Prof. Terttu Nevalainen’s farewell lecture

Prof. Terttu Nevalainen held her farewell lecture at the University of Helsinki on April 5. The place was packed and I want to share some observations from the day.

Terttu was introduced with the words “You can’t work in language variation and change without being familiar with Terttu’s research.” That isn’t hyperbole, it’s an understatement.

In her lecture, Terttu raised three points. First, she said that “choice is not random” and gave the example of how there are many synonyms in dictionaries, but there are very few true synonyms. As Terttu found in her research, Shakespeare used but rather than only in the line “Life’s but a walking shadow” because but and only had different grammatical properties in his time. Second, Terrtu noted that “choice leads to change” – people can make very different choices between alternative ways of saying the same thing. This fact is related to Terttu’s third point: change affects choice. During linguistic changes, people make choices about which form to use and as one choice forces out others, this can limit choices in the future.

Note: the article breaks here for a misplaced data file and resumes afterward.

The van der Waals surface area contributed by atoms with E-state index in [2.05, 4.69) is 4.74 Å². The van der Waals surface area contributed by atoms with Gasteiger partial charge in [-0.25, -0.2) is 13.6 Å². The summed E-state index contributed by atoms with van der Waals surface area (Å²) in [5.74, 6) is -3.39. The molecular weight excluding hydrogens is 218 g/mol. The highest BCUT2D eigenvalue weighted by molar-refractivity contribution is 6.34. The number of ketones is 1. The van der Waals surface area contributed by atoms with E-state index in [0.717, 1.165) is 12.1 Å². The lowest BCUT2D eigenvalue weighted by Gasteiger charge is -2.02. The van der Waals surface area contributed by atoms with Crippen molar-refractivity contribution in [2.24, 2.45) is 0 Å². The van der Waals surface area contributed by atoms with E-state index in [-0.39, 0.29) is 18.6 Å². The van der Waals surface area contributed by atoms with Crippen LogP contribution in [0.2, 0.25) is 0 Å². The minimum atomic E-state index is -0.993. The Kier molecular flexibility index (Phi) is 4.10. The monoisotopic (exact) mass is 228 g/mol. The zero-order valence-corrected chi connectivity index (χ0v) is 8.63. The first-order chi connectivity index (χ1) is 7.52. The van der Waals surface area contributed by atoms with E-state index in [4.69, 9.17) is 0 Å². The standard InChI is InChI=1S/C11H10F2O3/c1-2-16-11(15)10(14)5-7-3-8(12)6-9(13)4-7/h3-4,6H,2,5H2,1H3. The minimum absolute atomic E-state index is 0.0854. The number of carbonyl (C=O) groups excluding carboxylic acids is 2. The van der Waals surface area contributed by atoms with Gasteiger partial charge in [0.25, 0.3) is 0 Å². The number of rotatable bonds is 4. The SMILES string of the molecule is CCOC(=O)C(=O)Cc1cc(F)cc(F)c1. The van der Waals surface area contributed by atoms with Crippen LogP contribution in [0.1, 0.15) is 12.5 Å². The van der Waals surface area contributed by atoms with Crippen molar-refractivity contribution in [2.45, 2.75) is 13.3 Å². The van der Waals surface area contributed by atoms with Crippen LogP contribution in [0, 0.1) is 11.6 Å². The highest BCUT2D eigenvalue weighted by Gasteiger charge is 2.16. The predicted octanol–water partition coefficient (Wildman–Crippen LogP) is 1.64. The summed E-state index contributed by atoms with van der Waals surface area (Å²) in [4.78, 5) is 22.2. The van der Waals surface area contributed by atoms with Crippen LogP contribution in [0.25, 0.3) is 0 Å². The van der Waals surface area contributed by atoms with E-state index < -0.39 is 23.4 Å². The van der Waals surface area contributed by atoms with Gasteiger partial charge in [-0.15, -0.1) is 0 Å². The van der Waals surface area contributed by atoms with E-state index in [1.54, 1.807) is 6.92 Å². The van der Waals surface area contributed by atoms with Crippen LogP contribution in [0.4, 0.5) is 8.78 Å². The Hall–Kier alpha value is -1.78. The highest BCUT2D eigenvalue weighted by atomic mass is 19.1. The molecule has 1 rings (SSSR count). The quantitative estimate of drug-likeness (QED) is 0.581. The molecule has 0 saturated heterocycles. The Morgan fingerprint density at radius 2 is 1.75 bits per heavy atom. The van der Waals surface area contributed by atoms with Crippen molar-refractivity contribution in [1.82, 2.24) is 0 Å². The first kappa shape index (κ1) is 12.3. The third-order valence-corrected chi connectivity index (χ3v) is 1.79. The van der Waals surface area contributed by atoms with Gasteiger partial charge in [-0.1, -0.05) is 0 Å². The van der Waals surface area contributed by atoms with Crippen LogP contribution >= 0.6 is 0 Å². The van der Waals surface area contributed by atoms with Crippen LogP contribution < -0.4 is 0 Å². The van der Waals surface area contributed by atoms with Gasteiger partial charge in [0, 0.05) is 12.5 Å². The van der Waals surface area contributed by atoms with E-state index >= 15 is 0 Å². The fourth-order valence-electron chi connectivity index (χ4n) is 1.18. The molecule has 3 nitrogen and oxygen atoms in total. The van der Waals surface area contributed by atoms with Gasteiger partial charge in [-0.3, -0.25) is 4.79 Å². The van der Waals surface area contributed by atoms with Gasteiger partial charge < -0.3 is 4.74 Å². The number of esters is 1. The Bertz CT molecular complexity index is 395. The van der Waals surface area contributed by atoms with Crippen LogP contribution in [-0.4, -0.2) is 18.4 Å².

Terttu showed data on how it only took about 120 years for people to start using you and stop using ye. 120 years! That’s it. Wild!

Terttu also showed something I know about personally: her kindness toward others. Terttu said “It is very important to bear the students in mind and make them co-researchers” and that we should remember “we were all once research assistants.” I’ve known Terttu for years now and I can say with certainty that she is a major reason that I have a career in academia. But besides working with each other, Terttu knows the names of my children and she asks about them. She knows about my PhD research and she asks about that too when we see each other. It’s a good feeling to be recognized by such a respected and accomplished person. But that’s the thing – Terttu has been this nice for as long as I’ve known her.

The great news is that Terttu’s not going anywhere. She still has work on the STRATAS project, for example. And there are more volumes of the eSeries coming up.

All in all, the farewell lecture was a great time and it’s nice to know that Terttu will be around for a while.

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